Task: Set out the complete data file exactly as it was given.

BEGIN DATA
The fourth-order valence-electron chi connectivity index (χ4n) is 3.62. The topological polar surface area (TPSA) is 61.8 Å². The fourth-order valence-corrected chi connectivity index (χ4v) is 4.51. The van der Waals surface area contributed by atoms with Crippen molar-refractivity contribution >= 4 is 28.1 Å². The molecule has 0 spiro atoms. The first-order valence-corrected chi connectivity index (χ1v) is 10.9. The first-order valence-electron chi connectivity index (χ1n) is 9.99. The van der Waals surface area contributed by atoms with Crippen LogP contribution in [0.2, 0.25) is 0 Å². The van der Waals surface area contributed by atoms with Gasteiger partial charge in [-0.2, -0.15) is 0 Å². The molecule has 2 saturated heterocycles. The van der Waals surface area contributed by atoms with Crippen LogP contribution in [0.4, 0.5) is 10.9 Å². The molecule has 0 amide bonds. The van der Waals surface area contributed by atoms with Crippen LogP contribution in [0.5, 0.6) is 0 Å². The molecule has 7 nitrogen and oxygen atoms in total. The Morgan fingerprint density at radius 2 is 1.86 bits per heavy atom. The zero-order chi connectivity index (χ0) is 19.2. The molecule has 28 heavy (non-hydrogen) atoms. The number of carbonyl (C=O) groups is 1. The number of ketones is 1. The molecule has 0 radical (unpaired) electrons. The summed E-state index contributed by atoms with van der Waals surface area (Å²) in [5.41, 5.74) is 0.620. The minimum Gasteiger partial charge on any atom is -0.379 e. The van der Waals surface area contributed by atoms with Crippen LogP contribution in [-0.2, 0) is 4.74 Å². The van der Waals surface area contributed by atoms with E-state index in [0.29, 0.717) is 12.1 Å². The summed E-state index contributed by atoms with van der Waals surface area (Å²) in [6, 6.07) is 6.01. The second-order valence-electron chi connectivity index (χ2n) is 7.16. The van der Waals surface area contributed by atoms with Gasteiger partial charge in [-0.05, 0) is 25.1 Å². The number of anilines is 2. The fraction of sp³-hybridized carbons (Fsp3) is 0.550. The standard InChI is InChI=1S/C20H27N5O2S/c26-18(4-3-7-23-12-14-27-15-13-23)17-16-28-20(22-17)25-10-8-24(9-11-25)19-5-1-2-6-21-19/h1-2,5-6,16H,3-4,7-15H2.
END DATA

The fourth-order valence-electron chi connectivity index (χ4n) is 3.62. The topological polar surface area (TPSA) is 61.8 Å². The fourth-order valence-corrected chi connectivity index (χ4v) is 4.51. The van der Waals surface area contributed by atoms with Crippen molar-refractivity contribution >= 4 is 28.1 Å². The molecule has 0 spiro atoms. The first-order valence-corrected chi connectivity index (χ1v) is 10.9. The first-order valence-electron chi connectivity index (χ1n) is 9.99. The van der Waals surface area contributed by atoms with Crippen LogP contribution in [0.2, 0.25) is 0 Å². The van der Waals surface area contributed by atoms with Gasteiger partial charge in [-0.2, -0.15) is 0 Å². The molecule has 2 saturated heterocycles. The van der Waals surface area contributed by atoms with Crippen LogP contribution in [0.4, 0.5) is 10.9 Å². The molecule has 0 amide bonds. The van der Waals surface area contributed by atoms with Crippen LogP contribution in [0.5, 0.6) is 0 Å². The molecule has 7 nitrogen and oxygen atoms in total. The Morgan fingerprint density at radius 2 is 1.86 bits per heavy atom. The zero-order chi connectivity index (χ0) is 19.2. The molecule has 28 heavy (non-hydrogen) atoms. The number of carbonyl (C=O) groups is 1. The number of ketones is 1. The molecule has 0 radical (unpaired) electrons. The summed E-state index contributed by atoms with van der Waals surface area (Å²) in [5.41, 5.74) is 0.620. The minimum Gasteiger partial charge on any atom is -0.379 e. The van der Waals surface area contributed by atoms with Crippen LogP contribution in [-0.2, 0) is 4.74 Å². The van der Waals surface area contributed by atoms with E-state index in [0.29, 0.717) is 12.1 Å². The summed E-state index contributed by atoms with van der Waals surface area (Å²) in [6, 6.07) is 6.01. The second-order valence-electron chi connectivity index (χ2n) is 7.16. The van der Waals surface area contributed by atoms with Gasteiger partial charge in [-0.05, 0) is 25.1 Å². The number of anilines is 2. The fraction of sp³-hybridized carbons (Fsp3) is 0.550. The standard InChI is InChI=1S/C20H27N5O2S/c26-18(4-3-7-23-12-14-27-15-13-23)17-16-28-20(22-17)25-10-8-24(9-11-25)19-5-1-2-6-21-19/h1-2,5-6,16H,3-4,7-15H2.